“To shift the focus from cost to long-term value and improve member outcomes as the industry grows, we recommend DC scheme decision-makers (including trustees) and consultants actively consider how increasing investment in less liquid assets could generate better value for their members… The UK DC market is characterised by a long tail of small schemes, which make longer-term investments less accessible for the majority of the market. These schemes are a key reason why a continued focus on cost has been necessary and could explain why investment by DC schemes in longer term assets is lower, compared to DB schemes and some other jurisdictions.

“To address the barriers from this lack of scale, DWP should continue with a DC schemes consolidation agenda where it is clear that schemes are not providing value for members. DC schemes, themselves, should consider whether their scale is a barrier to good member outcomes including to the potential benefits of greater investment in less liquid assets”.

Bank of England’s A roadmap for increasing productive finance investment

On the face of it, DC schemes’ capacity to progress indirect alternatives strategies may be delayed until there is more scheme consolidation. Interestingly, there could be a complementary driver, which is DC scheme assets are expected to continue increasing at a staggering pace. The FCA stated in its May 2021 consultation paper on LTAFs that DC pension assets have risen by approximately £120bn (€140bn) in four years to £460bn in 2019 and are expected to rise to over £1trn by 2030.

DC scheme projected asset growth and resultant opportunities for economies of scale and other efficiencies may facilitate DC scheme consolidation (similar to that being experienced with UK local authority pension schemes and pooling).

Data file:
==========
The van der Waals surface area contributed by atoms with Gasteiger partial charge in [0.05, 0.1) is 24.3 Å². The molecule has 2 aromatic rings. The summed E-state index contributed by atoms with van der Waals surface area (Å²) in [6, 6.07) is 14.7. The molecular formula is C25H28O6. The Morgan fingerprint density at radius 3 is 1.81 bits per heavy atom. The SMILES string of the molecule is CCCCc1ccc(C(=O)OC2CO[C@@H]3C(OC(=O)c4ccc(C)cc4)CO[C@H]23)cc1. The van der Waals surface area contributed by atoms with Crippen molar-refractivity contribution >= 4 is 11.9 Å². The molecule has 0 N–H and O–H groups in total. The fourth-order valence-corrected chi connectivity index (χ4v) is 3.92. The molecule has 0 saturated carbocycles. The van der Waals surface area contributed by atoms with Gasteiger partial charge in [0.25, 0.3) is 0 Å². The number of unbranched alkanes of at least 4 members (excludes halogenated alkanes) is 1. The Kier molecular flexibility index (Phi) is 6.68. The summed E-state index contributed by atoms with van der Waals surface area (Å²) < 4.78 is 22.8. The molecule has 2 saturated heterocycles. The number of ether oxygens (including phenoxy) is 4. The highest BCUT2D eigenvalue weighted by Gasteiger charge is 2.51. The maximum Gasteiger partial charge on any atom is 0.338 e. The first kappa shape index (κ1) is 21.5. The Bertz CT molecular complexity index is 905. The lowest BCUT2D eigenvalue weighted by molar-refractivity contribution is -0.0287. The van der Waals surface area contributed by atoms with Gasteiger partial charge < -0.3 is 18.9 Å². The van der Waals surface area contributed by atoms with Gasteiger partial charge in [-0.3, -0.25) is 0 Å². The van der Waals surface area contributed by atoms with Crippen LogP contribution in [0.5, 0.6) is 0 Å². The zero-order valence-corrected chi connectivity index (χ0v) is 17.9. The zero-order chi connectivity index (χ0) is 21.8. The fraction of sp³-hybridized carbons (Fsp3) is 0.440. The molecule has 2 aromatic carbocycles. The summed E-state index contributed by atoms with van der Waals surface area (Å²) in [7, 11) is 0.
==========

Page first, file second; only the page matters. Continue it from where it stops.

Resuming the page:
In addition, DC schemes need to address other regulatory challenges that include ESG and net-zero compliance, as well as the DWP taking the lead with:

  • Charge cap reforms to better accommodate well-designed performance fees” (also supported by the PFWG). This will hopefully contribute to overcoming the impasse whereby DC schemes are averse to paying performance fees. In contrast, alternative fund managers (working within risk-return dynamics) are incentivised by fees that reflect returns in excess of a base management fee and represent an alignment of interest between investors and managers.
  • New rules on asset allocation and past performance disclosures that will bring greater scrutiny on the design of DC investment strategies. Such strategies are expected to be an increasing source of differentiation.

The combination of these regulatory drivers, as well as more immediate market challenges associated with geopolitics and inflation, may explain the attention of DC trustee and consultants being diverted with short-term priorities. However, as DC schemes develop medium-to-long-term strategies they should consider options via indirect alternatives, including LIC shares and (when available) LTAF units and pragmatic liquidity solutions by reason of the vehicles.


The shares in these closed-ended investment companies are listed and can be daily traded. They include investment trusts and listed real estate investment trusts. The LICs could be considered attractive in addressing important liquidity DC benchmarks, including:

  • achieving automatic rebalancing within DC default strategies;
  • scheme member expectation of daily pricing and flexibility to switch;
  • for people aged over 55, capacity to access pensions.

However, LICs are by no means a panacea and came with questions for investors: